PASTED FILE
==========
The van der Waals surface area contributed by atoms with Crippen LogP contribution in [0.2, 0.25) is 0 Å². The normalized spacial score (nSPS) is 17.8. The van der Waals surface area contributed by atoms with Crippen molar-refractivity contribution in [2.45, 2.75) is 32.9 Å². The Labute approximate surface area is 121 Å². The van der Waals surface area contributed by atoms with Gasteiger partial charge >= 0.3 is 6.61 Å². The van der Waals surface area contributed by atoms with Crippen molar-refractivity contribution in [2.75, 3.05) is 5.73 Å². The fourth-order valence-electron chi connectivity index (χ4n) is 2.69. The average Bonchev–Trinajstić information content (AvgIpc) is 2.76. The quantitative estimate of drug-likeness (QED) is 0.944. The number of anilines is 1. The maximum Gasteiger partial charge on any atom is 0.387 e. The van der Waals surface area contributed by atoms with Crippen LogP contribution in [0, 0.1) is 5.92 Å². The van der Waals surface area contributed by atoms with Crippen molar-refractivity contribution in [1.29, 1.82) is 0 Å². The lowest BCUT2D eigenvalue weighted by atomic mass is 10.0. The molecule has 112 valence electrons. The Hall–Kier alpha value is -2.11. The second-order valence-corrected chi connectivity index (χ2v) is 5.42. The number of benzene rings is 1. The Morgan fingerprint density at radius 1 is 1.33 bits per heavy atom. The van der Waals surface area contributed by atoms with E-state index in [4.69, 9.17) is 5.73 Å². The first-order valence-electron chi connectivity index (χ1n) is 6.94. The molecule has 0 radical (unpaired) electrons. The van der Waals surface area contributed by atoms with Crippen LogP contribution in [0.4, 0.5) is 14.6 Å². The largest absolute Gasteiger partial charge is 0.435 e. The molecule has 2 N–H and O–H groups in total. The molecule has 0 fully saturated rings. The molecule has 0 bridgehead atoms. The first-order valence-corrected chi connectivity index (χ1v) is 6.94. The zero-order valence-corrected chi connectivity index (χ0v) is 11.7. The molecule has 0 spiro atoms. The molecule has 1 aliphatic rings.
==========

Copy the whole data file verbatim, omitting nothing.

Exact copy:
The van der Waals surface area contributed by atoms with Crippen LogP contribution in [0.2, 0.25) is 0 Å². The normalized spacial score (nSPS) is 17.8. The van der Waals surface area contributed by atoms with Crippen molar-refractivity contribution in [2.45, 2.75) is 32.9 Å². The Labute approximate surface area is 121 Å². The van der Waals surface area contributed by atoms with Gasteiger partial charge >= 0.3 is 6.61 Å². The van der Waals surface area contributed by atoms with Crippen molar-refractivity contribution in [2.75, 3.05) is 5.73 Å². The fourth-order valence-electron chi connectivity index (χ4n) is 2.69. The average Bonchev–Trinajstić information content (AvgIpc) is 2.76. The quantitative estimate of drug-likeness (QED) is 0.944. The number of anilines is 1. The maximum Gasteiger partial charge on any atom is 0.387 e. The van der Waals surface area contributed by atoms with Crippen LogP contribution in [0, 0.1) is 5.92 Å². The van der Waals surface area contributed by atoms with Crippen molar-refractivity contribution in [1.29, 1.82) is 0 Å². The lowest BCUT2D eigenvalue weighted by atomic mass is 10.0. The molecule has 112 valence electrons. The Hall–Kier alpha value is -2.11. The second-order valence-corrected chi connectivity index (χ2v) is 5.42. The number of benzene rings is 1. The Morgan fingerprint density at radius 1 is 1.33 bits per heavy atom. The van der Waals surface area contributed by atoms with E-state index in [4.69, 9.17) is 5.73 Å². The first-order valence-electron chi connectivity index (χ1n) is 6.94. The molecule has 0 radical (unpaired) electrons. The van der Waals surface area contributed by atoms with Crippen LogP contribution in [0.4, 0.5) is 14.6 Å². The largest absolute Gasteiger partial charge is 0.435 e. The molecule has 2 N–H and O–H groups in total. The molecule has 0 fully saturated rings. The molecule has 0 bridgehead atoms. The first-order valence-corrected chi connectivity index (χ1v) is 6.94. The zero-order valence-corrected chi connectivity index (χ0v) is 11.7. The molecule has 0 spiro atoms. The molecule has 1 aliphatic rings.